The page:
Tuesday, 28 May 2013

The Running Man or: How I Stopped Worrying and Learned to Love to Pain

I had laid out the yellow brick road to success 8 weeks ago.   I would run three times every week, gradually increasing the distance until I was more than comfortable tackling the 10 kilometers I was to cover come race day.  As we all know, the best laid plans are usually just that.  I have other commitments in my life and I also battle against laziness on occasion.  The latter has been overcome for the most part as I make a concerted effort to get in shape.  Well, with less than a month to go until race day, I fell off the proverbial wagon.  I went a total of 12 days between runs, and quite frankly I was beginning to have doubts creep in.  I wasn't entirely stagnant.  I still went to the pool a number of times, walked with the kids a few times, played basketball once, and lifted weights 3 or 4 times every week like I usually do.  But, it's no secret that long distance running requires something different than casual exercise or weight lifting does.  For me, it's more about mental fitness and strength.  These two things can overcome other obstacles if they are strong enough.  My slump of inactivity ended last Wednesday when I had my first soccer game with my new team "Queensway Auto World".  I had a blast chasing around the pitch, getting a good run in a game for the first time in 18 months.  As I relaxed with a beer after the game, gaining some positive feedback from my new mates I told myself I had nothing to worry about.  I had plenty of time to get my act together and prepare to race on Sunday June 2nd. 

On Wednesday night I mapped out the next 11 days in my mind.  I knew I would be in rough shape Thursday after walking 5 km then playing in the evening.  The pace of the game was intense.  These guys were all over 30 but that didn't mean much once the game got going.  There was hardly a gut in sight, with both teams full of fit guys who didn't stop running.  I held my own, playing about two thirds of the game.  I had a handful of decent runs, including a few that I got hit on, and sent a few solid crosses in.  I was particularly proud of a ball I sent hard across the middle of the pitch while we were transitioning to offense.  It wasn't something either team expected, as I sent the ball 30 yards along the ground into the path of my opposite winger who was dashing up the field.  He ended up playing a give and go with one of the strikers, getting the ball back in the corner and sending it into the box.  Our striker and I had both made the run, and the ball was played so either of us could have got there.  The goalie was unsure of who to play, and the ball ended up falling to our striker who side footed into the onion bag.  We beat the defending league champions 5-2 and all the boys were pretty excited about the 4 new guys.  Our next game is Friday night, and my family should be in attendance.  I am excited to show them what I can do.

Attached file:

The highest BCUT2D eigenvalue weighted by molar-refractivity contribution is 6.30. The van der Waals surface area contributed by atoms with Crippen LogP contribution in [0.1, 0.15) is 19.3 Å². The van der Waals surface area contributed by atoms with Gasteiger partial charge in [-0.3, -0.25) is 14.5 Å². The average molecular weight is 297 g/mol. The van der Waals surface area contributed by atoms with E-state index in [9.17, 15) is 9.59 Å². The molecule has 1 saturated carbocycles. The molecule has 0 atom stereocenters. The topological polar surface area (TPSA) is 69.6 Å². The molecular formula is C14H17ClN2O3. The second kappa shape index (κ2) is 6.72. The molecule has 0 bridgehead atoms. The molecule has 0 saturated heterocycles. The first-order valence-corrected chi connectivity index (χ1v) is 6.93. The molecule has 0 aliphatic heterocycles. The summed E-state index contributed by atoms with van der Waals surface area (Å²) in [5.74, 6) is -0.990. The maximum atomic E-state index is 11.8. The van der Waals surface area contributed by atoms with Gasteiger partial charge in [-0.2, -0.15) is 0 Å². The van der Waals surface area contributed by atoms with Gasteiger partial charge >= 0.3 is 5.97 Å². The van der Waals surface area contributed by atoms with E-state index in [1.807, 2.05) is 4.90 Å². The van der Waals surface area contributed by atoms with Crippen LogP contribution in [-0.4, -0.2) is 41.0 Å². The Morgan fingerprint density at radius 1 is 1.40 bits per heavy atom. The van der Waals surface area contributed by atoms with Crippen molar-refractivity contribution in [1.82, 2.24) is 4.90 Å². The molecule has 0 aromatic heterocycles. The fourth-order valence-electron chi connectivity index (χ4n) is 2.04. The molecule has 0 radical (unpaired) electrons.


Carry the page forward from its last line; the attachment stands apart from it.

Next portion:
So Wednesday was soccer, and that night I decided that I would get my first run in on Saturday morning.  Jasmine's soccer was at noon, so I figured I could go for a nice casual run before that.  I decided to keep it short, and I didn't turn the stopwatch on, wanting to just get through it.  The weather was nice, and it was a pretty solid effort.  Easing back into had been successful, but as soon as I got back to the house, my thoughts turned to Monday.  I told myself I had to complete the full distance at least once before race day, and not wanting to do it too close to the real thing, I had chosen Monday.  The mind started racing early Monday morning.